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Signature STEMI Sign May Be Less Diagnostic in the COVID-19 Age

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Signature STEMI Sign May Be Less Diagnostic in the COVID-19 Age 2

Editor’s note: Find the latest COVID-19 news and guidance in Medscape’s Coronavirus Resource Center.

The signature electrocardiographic sign indicating ST-segment-elevation myocardial infarction (STEMI) may be a less consistent indicator of actual STEMI at a time when patients with COVID-19 have come to overwhelm many hospital intensive care units.

Many of the 18 such patients identified at six New York City hospitals who showed ST-segment elevation (STE) on their 12-lead electrocardiogram in the city’s first month of fighting the pandemic turned out to be free of either obstructive coronary artery disease (CAD) by angiography or of regional wall-motion abnormalities (RWMA) by echocardiography, notes an April 17 letter to the New England Journal of Medicine.

Those 10 patients in the 18-case series were said to have noncoronary myocardial injury, perhaps from myocarditis — a prevalent feature of severe COVID-19 — and the remaining eight patients with obstructive CAD, RWMA, or both were diagnosed with STEMI.

Of the latter patients, 6 six went to the cath lab and five of those underwent percutaneous coronary intervention (PCI), report the authors, led by Sripal Bangalore, MD, MHA, NYU Grossman School of Medicinem New York City.

Speaking with theheart.org | Medscape Cardiology, Bangalore framed the case-series report as a caution against substituting fibrinolytic therapy for primary PCI in patients with STE while hospitals are unusually burdened by the COVID-19 pandemic and invasive procedures intensify the threat of SARS-CoV-2 exposure to clinicians.

The strategy was recently advanced as an option for highly selected patients in a statement from the American College of Cardiology (ACC) and Society for Cardiovascular Angiography and Interventions (SCAI).

“During the COVID-19 pandemic, one of the main reasons fibrinolytic therapy has been pushed is to reduce the exposure to the cath lab staff,” Bangalore observed. “But if you pursue that route, it’s problematic because more than half may not have obstructive disease and fibrinolytic therapy may not help. And if you give them fibrinolytics, you’re potentially increasing their risk of bleeding complications,” he said.

“The take-home from these 18 patients is that it’s very difficult to guess who is going to have obstructive disease and who is going to have nonobstructive disease,” Bangalore said. “Maybe we should assess these patients with not just an ECG but with a quick echo, then make a decision. Our practice so far has been to take these patients to the cath lab.”

The ACC/SCAI statement proposed that “fibrinolysis can be considered an option for the relatively stable STEMI patient with active COVID-19” after careful consideration of possible patient benefit vs the risks of cath-lab personnel exposure to the virus, as theheart.org | Medscape Cardiology recently reported.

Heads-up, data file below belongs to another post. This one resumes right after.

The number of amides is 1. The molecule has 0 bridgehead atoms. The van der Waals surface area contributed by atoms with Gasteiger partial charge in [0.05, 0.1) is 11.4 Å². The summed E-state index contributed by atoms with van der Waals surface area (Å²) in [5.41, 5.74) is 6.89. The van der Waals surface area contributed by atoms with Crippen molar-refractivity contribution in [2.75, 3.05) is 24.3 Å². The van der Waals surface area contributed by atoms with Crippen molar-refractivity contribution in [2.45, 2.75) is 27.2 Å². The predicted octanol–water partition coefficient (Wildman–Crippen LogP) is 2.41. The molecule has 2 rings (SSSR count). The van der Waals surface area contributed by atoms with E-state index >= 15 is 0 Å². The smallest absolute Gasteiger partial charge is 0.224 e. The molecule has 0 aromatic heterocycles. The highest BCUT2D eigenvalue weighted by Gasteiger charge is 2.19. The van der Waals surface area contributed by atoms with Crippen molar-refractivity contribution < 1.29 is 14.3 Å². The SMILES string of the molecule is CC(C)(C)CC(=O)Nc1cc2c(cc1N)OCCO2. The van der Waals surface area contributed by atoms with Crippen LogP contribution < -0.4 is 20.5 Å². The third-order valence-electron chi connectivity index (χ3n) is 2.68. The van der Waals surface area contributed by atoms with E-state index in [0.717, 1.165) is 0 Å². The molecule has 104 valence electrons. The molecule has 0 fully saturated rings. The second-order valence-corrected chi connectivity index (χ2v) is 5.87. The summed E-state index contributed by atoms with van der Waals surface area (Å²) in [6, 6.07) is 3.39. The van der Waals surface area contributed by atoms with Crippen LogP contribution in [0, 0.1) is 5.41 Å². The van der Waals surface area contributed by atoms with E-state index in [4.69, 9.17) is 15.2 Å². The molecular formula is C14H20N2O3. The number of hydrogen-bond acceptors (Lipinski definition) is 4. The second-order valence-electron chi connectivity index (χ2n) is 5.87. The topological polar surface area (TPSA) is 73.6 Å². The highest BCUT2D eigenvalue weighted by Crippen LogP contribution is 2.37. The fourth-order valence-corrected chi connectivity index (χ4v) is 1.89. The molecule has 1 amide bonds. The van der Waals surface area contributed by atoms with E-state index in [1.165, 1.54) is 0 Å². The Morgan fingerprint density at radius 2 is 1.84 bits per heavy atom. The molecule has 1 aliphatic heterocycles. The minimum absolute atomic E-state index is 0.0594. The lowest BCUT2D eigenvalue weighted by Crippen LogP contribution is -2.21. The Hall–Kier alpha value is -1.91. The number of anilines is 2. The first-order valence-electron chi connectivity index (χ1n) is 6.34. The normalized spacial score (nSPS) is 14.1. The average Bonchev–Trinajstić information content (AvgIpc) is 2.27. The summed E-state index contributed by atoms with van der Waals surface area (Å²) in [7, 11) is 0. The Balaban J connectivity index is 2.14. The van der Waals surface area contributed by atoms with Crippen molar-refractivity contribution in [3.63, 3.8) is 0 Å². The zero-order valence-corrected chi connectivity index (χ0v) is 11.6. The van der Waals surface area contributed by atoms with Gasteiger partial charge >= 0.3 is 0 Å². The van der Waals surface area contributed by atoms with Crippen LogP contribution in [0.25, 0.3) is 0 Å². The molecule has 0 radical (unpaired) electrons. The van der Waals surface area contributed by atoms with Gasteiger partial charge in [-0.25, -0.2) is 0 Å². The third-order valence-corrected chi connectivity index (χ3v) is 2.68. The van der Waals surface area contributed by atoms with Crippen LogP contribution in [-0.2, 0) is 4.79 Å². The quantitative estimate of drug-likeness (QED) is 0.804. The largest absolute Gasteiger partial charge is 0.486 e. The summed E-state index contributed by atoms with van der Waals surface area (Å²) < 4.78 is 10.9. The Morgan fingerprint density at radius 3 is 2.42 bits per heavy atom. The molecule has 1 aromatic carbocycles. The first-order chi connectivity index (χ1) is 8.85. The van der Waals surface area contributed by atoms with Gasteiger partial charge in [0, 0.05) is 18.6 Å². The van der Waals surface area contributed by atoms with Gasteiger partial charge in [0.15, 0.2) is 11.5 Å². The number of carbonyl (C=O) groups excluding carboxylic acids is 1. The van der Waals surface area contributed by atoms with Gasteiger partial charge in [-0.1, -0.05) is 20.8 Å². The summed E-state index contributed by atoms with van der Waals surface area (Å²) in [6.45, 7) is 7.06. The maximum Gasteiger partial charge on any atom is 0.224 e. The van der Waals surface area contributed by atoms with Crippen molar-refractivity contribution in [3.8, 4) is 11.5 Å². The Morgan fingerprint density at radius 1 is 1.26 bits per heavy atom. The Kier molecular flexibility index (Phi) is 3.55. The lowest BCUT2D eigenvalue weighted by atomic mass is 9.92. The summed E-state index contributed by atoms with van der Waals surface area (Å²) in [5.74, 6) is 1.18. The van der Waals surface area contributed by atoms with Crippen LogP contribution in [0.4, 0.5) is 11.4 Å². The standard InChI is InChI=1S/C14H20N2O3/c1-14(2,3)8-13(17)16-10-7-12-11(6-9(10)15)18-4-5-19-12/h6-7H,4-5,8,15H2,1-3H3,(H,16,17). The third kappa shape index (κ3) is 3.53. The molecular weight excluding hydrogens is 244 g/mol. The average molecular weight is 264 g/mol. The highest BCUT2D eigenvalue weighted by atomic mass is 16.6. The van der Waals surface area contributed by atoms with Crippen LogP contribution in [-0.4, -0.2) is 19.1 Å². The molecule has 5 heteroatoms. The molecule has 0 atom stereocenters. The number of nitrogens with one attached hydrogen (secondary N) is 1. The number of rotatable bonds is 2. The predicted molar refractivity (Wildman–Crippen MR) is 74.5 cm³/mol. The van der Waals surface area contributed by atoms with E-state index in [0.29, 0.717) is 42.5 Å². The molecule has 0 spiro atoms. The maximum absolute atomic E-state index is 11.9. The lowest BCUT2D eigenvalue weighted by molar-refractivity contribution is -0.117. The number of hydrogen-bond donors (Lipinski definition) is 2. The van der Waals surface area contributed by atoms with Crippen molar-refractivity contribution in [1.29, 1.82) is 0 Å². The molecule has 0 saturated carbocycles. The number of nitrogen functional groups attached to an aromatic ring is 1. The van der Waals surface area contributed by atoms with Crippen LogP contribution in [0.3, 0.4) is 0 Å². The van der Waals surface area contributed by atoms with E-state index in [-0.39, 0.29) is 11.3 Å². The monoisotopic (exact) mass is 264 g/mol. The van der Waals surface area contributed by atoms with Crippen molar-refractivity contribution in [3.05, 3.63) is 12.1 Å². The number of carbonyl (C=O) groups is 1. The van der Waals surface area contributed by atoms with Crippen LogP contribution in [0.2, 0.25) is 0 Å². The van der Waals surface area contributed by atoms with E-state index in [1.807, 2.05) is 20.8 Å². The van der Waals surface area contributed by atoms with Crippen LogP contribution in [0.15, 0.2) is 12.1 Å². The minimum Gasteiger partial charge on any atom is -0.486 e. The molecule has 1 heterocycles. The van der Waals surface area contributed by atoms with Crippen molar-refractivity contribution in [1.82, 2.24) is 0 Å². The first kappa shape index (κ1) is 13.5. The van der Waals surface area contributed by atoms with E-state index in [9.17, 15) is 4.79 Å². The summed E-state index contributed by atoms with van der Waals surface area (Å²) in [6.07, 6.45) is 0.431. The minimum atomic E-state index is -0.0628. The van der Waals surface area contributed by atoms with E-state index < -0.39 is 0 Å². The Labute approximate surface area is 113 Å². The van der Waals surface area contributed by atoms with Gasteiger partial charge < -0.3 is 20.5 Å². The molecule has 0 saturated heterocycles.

Only six patients in the current series, including five in the STEMI group, are reported to have had chest pain at about the time of STE, observed MichaelJ. Blaha, MD, MPH, Johns Hopkins Hospital, Baltimore, who isn’t associated with the publication.

So, he said in an interview, “one of their points is that you have to take ST elevations with a grain of salt in this [COVID-19] era, because there are a lot of people presenting with ST elevations in the absence of chest pain.”

That, and the high prevalence of nonobstructive disease in the series, indeed argues against the use of fibrinolytic therapy in such patients, Blaha said.

Normally, when there is STE, “the pretest probability of STEMI is so high, and if you can’t make it to the cath lab for some reason, sure, it makes sense to give lytics.” However, he said, “COVID-19 is changing the clinical landscape. Now, with a variety of virus-mediated myocardial injury presentations, including myocarditis, the pretest probability of MI is lower.”

The current report “confirms that in the COVID era, ST elevations are not diagnostic for MI and must be considered within the totality of clinical evidence, and a conservative approach to going to the cath lab is probably warranted,” Blaha told theheart.org | Medscape Cardiology.

However, with the reduced pretest probability of STE for STEMI, he agreed, “I almost don’t see any scenario where I’d be comfortable, based on ECG changes alone, giving lytics at this time.”

Bangalore pointed out that all of the 18 patients in the series had elevated levels of the fibrin degradation product D-dimer, a biomarker that reflects ongoing hemostatic activation. Levels were higher in the eight patients who ultimately received a STEMI diagnosis than in the remaining 10 patients.

But COVID-19 patients in general may have elevated D-dimer and “a lot of microthrombi,” he said. “So the question is, are those microthrombi also causal for any of the ECG changes we are also seeing?”

Aside from microthrombi, global hypoxia and myocarditis could be other potential causes of STE in COVID-19 patients in the absence of STEMI, Bangalore proposed. “At this point we just generally don’t know.”

Bangalore reported no conflicts; disclosures for the other authors are available at nejm.org. Blaha has recently disclosed receiving grants from Amgen and serving on advisory boards for Amgen and other pharmaceutical companies.

N Engl J Med. Published online April 17, 2020. Letter

Follow Steve Stiles on Twitter: @SteveStiles2. For more from theheart.org | Medscape Cardiology, follow us on Twitter and Facebook.

 

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